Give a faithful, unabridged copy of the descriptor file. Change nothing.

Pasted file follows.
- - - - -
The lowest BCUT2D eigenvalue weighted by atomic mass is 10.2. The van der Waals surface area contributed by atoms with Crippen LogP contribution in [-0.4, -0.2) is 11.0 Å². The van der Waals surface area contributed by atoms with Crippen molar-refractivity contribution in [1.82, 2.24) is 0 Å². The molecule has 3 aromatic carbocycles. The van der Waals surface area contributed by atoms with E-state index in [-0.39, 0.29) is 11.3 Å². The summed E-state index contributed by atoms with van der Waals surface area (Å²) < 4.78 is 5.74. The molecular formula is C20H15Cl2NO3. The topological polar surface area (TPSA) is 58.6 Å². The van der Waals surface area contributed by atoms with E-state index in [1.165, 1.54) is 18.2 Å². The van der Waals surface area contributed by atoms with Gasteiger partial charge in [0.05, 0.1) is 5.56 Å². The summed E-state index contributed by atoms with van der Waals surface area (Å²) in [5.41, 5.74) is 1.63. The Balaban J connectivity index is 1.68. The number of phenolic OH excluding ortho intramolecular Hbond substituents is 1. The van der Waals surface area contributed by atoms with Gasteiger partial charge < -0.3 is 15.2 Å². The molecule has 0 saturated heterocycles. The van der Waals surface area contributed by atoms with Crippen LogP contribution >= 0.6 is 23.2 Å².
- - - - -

The lowest BCUT2D eigenvalue weighted by atomic mass is 10.2. The van der Waals surface area contributed by atoms with Crippen LogP contribution in [-0.4, -0.2) is 11.0 Å². The van der Waals surface area contributed by atoms with Crippen molar-refractivity contribution in [1.82, 2.24) is 0 Å². The molecule has 3 aromatic carbocycles. The van der Waals surface area contributed by atoms with E-state index in [-0.39, 0.29) is 11.3 Å². The summed E-state index contributed by atoms with van der Waals surface area (Å²) < 4.78 is 5.74. The molecular formula is C20H15Cl2NO3. The topological polar surface area (TPSA) is 58.6 Å². The van der Waals surface area contributed by atoms with E-state index in [1.165, 1.54) is 18.2 Å². The van der Waals surface area contributed by atoms with Gasteiger partial charge in [0.05, 0.1) is 5.56 Å². The summed E-state index contributed by atoms with van der Waals surface area (Å²) in [5.41, 5.74) is 1.63. The Balaban J connectivity index is 1.68. The number of phenolic OH excluding ortho intramolecular Hbond substituents is 1. The van der Waals surface area contributed by atoms with Gasteiger partial charge < -0.3 is 15.2 Å². The molecule has 0 saturated heterocycles. The van der Waals surface area contributed by atoms with Crippen LogP contribution >= 0.6 is 23.2 Å².